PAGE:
And it seems the divorce hasn’t hurt her net worth or her family’s money much, either. The site says Matt Roloff’s net worth is also at $4.5 million, and her entrepreneurial son who has since quit the show, Jeremy, is doing quite well for himself with a net worth of around $300,000. They may not be as rich as the Kardashians or other reality TV stars, but for a quaint family who started with a lot less, we expect to see more great things in the future, too.
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The net worth of Little People, Big World patriarch Matt Roloff has been revealed and the amount may surprise you.
According to In Touch, Roloff is worth an estimated $4.5 million. Notably, he didn’t get that money just from his reality TV career, as Roloff is also an accomplished computer programmer as well.
His hefty worth has some people accusing his new girlfriend Caryn Chandler of being a “gold digger.” On social media, one fan of Roloff’s said, “She is only a gold digger. You need to wake , Matt,” while another fired off, “She is a money grabber! Tramp not worth being with.”
Interestingly, an online report from 2017 indicate that his ex-wife Amy Roloff also has a net worth estimated to be around $4.5 million.
Matt and Amy recently made a rare public appearance together which sent their fans into a frenzy.
In a Facebook post shared by Matt in January, and reported on by Cafe Mom, the former spouses were seen spending time together with their grandkids.
“Amy and I putting the grad-babies in front and center at Jacobs 21st birthday party night,” Matt wrote in a caption on his post.
Fans were happily stunned to see the couple together, with one person writing, “Love seeing family come together and make beautiful memories.Love this picture of the grandparents with their grandchildren.”
“I just love this picture of the grandparents holding there grand babies. The Roloff’s are a beautiful family God Bless you all! And Happy 21st Birthday Jacob,” another thrilled fan commented.
One follower said that “it’s nice to see a family come together for the children and put their differences aside,” before adding, “God Bless you all. Beautiful grand babies. Happy Birthday Jacob!”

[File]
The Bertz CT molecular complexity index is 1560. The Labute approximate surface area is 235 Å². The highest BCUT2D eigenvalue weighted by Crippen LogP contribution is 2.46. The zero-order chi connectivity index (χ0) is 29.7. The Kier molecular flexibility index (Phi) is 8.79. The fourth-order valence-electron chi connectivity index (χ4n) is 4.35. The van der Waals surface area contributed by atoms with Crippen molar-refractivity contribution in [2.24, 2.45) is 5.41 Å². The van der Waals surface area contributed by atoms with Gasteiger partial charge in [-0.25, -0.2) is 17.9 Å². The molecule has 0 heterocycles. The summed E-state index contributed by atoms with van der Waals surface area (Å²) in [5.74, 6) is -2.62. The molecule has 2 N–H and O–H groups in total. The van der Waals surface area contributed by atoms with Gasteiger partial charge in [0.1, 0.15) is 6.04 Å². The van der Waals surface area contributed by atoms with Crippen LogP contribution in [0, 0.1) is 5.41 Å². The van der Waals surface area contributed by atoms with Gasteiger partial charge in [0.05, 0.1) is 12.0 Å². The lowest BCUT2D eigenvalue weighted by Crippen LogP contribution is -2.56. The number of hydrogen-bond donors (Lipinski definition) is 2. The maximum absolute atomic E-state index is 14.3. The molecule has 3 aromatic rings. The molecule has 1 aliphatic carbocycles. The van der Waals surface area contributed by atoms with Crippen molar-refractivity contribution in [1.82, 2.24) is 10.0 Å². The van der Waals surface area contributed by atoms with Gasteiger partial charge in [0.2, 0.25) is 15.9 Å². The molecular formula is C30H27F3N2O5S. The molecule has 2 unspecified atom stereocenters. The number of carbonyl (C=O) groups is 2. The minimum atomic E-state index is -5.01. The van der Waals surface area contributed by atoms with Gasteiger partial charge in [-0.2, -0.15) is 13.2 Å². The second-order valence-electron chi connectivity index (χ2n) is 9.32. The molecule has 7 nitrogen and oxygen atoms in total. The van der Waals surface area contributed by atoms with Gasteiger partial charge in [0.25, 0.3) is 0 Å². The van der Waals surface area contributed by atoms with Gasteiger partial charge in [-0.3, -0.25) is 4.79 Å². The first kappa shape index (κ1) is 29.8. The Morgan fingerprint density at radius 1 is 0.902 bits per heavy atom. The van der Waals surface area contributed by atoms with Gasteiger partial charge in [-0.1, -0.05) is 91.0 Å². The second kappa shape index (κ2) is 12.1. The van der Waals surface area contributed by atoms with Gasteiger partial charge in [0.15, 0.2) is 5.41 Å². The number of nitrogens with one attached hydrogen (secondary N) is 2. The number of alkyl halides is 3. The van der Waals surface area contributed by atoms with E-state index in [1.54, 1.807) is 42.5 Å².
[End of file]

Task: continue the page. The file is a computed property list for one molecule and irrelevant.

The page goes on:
While many people are showing up to compliment the exes now, just last month many of Amy’s fans were letting her know that they thought she was better off without Matt.
In a post on her Facebook page, Amy wrote, “I love this time of year – Christmas! From Christmas party w/ friends and giving, to another charity event for a NICU for a local hospital in honor of a special young girl to Portland’s zoo lights to joining friends on their new floating home watching Portland’s Christmas Ships float by. And still more Christmas days left.”
While many fans simply wished Amy seasons greetings some chided her for getting a divorce, and still others felt like the Roloff patriarch never even deserved her from the beginning.
“Why is people giving Amy hell for moving on her with her life? What’s so wrong with that? Matt is the one who wanted a divorce not her,” on fan wrote.
“I watched for years. Matt did not deserve Amy. I am glad she is happy. She has friends and she is enjoying life,” another commented. “I am glad she stands her ground. Keep your eye on Karen. She is out for what she can get. Merry Christmas Amy.”
‘LPBW’: Amy Roloff Said She Won’t Be a Part of Roloff Farms’ Pumpkin Season as Much as She Wants to This Year
Whether you’ve been keeping up with the Roloff family since Little People, Big World first began a decade and a half ago or you’ve just started watching the show now, it’s clear Roloff Farms plays a pivotal role in the family’s life. Matt and Amy Roloff introduced the family farm when the series first began, and a lot of changes have taken place since then. While the couple has since divorced, Amy still resides on the farm property even after selling her half to Matt and searching for a new home.
Despite the drama that surrounds Roloff Farms, the show must go on — and pumpkin season is in full swing. Unfortunately, Amy just let her followers know that she won’t be around for pumpkin season as much as she usually is. Here’s what she wrote.
Pumpkin season is well underway at Roloff Farms
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Pumpkin season has begun and we had a great first day! Who plans on coming to the farm this year?
Roloff Farms is huge, iconic, and a staple in the Roloff family. Fans have heard the farm get tossed around in plenty of conversations recently, as the last season of LPBW centered around whether Matt or Amy would move off the property. We know Amy chose to sell her half to Matt, of course. But now that Matt technically owns it all, we’re still not sure if he’ll keep it, sell it, or pass it on to another family member, as he’s also mentioned he’s over taking care of the property.
Either way, pumpkin season is still on this fall, and all of the Roloffs are promoting it on Instagram. “Whew, do we have a lot planned for Pumpkin Season at Roloff Farms this year! Join us every weekend (Friday-Sunday) in October, for pumpkin picking, wagon rides, food carts, pony rides, face painting, and MORE!” Amy captioned this post of her in the pumpkin patch. And Zach and Tori, Jeremy and Audrey, as well as Matt have all created their own Instagram posts promoting the farm, too.
Amy Roloff said she won’t play as big of a role this year as per usual
No matter what the Roloffs are going through, pumpkin season appears to bring them all together, as there’s a lot to be done on the property. But Amy noted in an Instagram post that she may not be around for the season as much as usual. She captioned this post of her and her fiance, Chris Marek, “My favorite season. Though I’m not a part of Pumpkin season as much as I want or can be this year, for various reason, I’ll always love seeing and meeting so many of you that come.”